The Rimwall Summit has a variety of ascent routes for a variety of people. From scree slopes to bushwhacking, scrambling to ridge walks and all the way back to an exciting drainage that will test your flexibility ... The Rimwall has a little bit of everything. With panoramic views from the top of the Kananaskis valley, the summit provides a perfect relief from the hectic city life on a day to day basis.
The trail offers great views of the Spray Lakes Reservoir along the way and more panoramic views towards Canmore and the high mountain peaks that surround the gorgeous Kananaskis and Canmore area.
400 meters above Canmore, the Spray Lakes Reservoir lies in a narrow mountain valley. The origin of the reservoir’s name comes from a combination of the Upper Spray Lake and Lower Spray Lake.
The Spray Lakes Reservoir is home one of the 3 of TransAlta’s hydroelectric facilities of the Bow River Electric System. The Spray Lakes storage reservoir is created by the Canyon Dam, to the south and the Three Sister Damn, to the north. Although it too many years for Calgary Power to acquire a legal license to divert and store water in the Spray Lakes Reservoir, eventually Calgary Power eventually won the fight over whether it was worth sacrificing the fish for power.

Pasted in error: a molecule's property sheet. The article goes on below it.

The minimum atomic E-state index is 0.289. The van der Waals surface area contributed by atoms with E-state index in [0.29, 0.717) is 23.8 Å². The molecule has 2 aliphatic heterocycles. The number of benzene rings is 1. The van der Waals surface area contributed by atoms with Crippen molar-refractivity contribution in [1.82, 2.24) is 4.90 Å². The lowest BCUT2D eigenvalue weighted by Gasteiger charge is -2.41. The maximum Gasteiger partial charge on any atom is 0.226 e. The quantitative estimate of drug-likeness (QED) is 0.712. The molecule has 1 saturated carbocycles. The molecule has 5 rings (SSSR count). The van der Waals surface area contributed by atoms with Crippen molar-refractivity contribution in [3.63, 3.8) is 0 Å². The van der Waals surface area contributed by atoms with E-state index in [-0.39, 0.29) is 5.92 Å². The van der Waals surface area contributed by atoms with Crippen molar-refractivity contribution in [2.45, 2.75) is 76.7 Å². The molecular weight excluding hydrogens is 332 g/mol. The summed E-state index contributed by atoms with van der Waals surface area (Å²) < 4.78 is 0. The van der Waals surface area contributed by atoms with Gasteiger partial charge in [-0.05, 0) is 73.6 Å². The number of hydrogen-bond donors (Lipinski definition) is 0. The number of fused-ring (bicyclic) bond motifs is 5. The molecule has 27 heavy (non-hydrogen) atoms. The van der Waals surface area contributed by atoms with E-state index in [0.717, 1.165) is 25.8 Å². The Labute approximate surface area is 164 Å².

The history of Spray Lakes is a colourful one. James Sinclair was the first white man to visit the Spray Lakes area. In 1841, James left what is now Winnipeg with 23 families with resolve to head to Oregon territory. When he and his group reached Fort Edmonton, they became under the guide of the chief of Wetaskiwin Cree, Maskepetoon. He guided them along Lake MInnewanka into the Canmore area and up to the Spray Lakes area.
Reverend Robert Rundle was said to be the second white man to explore the Spray Lakes area in 1841 as well. He camped at the confluence of the Bow and Spray Rivers and explored the Spray Lakes area to where the Rundle Mountain bears his name and further into Banff National Park.